High blood pressure, also known as hypertension, is a formidable enemy. Not only is it usually insidious—registering no physical symptoms unless it is severely high—it is pervasive. Nearly half of all adults in the United States currently have hypertension, and it is the leading cause of preventable death globally.
Why Blood Pressure Awareness Is Crucial
Unfortunately, years of uncontrolled high blood pressure can cause cumulative damage and lead to a deadly cardiovascular event, such as a heart attack or stroke. The good news is that awareness is key. If you have been diagnosed with hypertension, you can monitor and modify your daily habits to keep your blood pressure under control. If you have not been diagnosed with high blood pressure, you can reduce your likelihood of ever developing this condition by staying informed about the following blood pressure threats.
If you smoke, the single most effective thing you can do to prevent the development of cardiovascular disease is to quit smoking. Tobacco contains nicotine, which is a stimulant; every time you smoke a cigarette, your blood pressure will transiently increase. Scientists believe that along with stiffening the heart’s arteries and leading to the development of arterial plaques, chronic smoking may also increase one’s lifetime risk of developing hypertension.
Whether derived from coffee, tea, or an energy drink, caffeine is a stimulant, and it can give your blood pressure a jolt. In fact, research has shown that for people with high blood pressure who do not regularly consume caffeine, coffee consumption can increase blood pressure up to 10 mmHg. However, these effects are largely transient, generally resolving after a couple of hours.
Chronic caffeine intake also increases blood pressure over the long term, but this effect is attenuated if the caffeine is ingested via coffee. If you or a loved one have been diagnosed with high blood pressure, you should discuss caffeine intake with your medical professional.
3. Excess Sodium
One of the body’s most important equilibriums is that between salt (sodium) and water. Your amazing metabolism is diligently working at every moment to maintain this delicate balance. When you eat salt, your body hangs on to more water (reabsorbing it in the kidneys instead of excreting it in the urine) so that the proper sodium-water concentration is maintained. However, the secondary effect of this water retention is that it increases the total volume of fluid in your cardiovascular system, thereby driving up your blood pressure. This effect on blood pressure may be why excessive salt intake has been associated with a higher risk of adverse cardiovascular events.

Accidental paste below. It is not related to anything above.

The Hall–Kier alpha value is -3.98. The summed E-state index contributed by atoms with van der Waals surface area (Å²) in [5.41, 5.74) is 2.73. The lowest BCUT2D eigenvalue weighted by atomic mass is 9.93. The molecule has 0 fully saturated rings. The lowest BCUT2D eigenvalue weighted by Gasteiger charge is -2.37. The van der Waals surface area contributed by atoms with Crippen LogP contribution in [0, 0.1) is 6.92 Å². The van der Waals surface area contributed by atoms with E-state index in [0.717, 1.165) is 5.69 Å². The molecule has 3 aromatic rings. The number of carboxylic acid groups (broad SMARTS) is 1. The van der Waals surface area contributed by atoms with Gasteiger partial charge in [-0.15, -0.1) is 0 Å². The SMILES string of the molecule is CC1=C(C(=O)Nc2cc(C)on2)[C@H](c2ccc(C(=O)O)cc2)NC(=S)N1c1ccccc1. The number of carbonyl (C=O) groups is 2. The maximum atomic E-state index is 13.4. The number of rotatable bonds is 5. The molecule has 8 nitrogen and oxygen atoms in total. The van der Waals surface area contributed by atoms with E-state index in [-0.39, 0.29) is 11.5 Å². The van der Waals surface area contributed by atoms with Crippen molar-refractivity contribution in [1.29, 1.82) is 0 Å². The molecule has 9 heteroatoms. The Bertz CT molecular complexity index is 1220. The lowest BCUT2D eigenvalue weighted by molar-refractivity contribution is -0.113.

4. Lack of Sleep
Research has shown that a poor night of sleep can cause a blood pressure elevation that lingers into the following day. This may be one of the reasons why poor sleep and sleep disorders, such as obstructive sleep apnea, have been linked to an increased risk of cardiovascular disease and stroke.
It’s not just in your head; the time you spend white-knuckling through gridlocked traffic may be taking years off your life. Research has shown an association between commute distance and blood pressure: as one’s passive commute length increases, so does one’s likelihood of having high blood pressure, especially at commute distances of greater than 20 miles each way. Researchers suspect this may be due to a multitude of factors, including increased chronic stress from traffic, increased sitting time, decreased time left over for exercise, a worse diet, fatigue, poor sleep, and social isolation.
6. Over-the-Counter Medications
If you have been diagnosed with hypertension, you should carefully review every medication in your medicine cabinet with your healthcare provider. Certain medications may seem innocuous because they are available over-the-counter; however, just because they are not prescribed does not mean they cannot negatively impact your blood pressure. A classic example of this can be found with over-the-counter decongestant medications that contain pseudoephedrine or phenylephrine. Research has shown that common pain medications, such as naproxen or ibuprofen, can increase blood pressure as well.
How to Manage High Blood Pressure
If you have high blood pressure, make sure you are in regular contact with your medical provider about the hypertension mitigating measures above, as well as the potential use of medications for hypertension. If your clinician has prescribed you an antihypertensive agent, make sure to use ScriptSave® WellRx to save up to 80% at the pharmacy.
Libby Pellegrini is a nationally certified physician assistant. She has worked in numerous healthcare settings, including the rural United States, an inner-city Level I trauma center, several suburban acute care centers, and a boutique, personalized medicine clinic in Southeast Asia. She graduated Magna Cum Laude from Northwestern University’s Medill School of Journalism.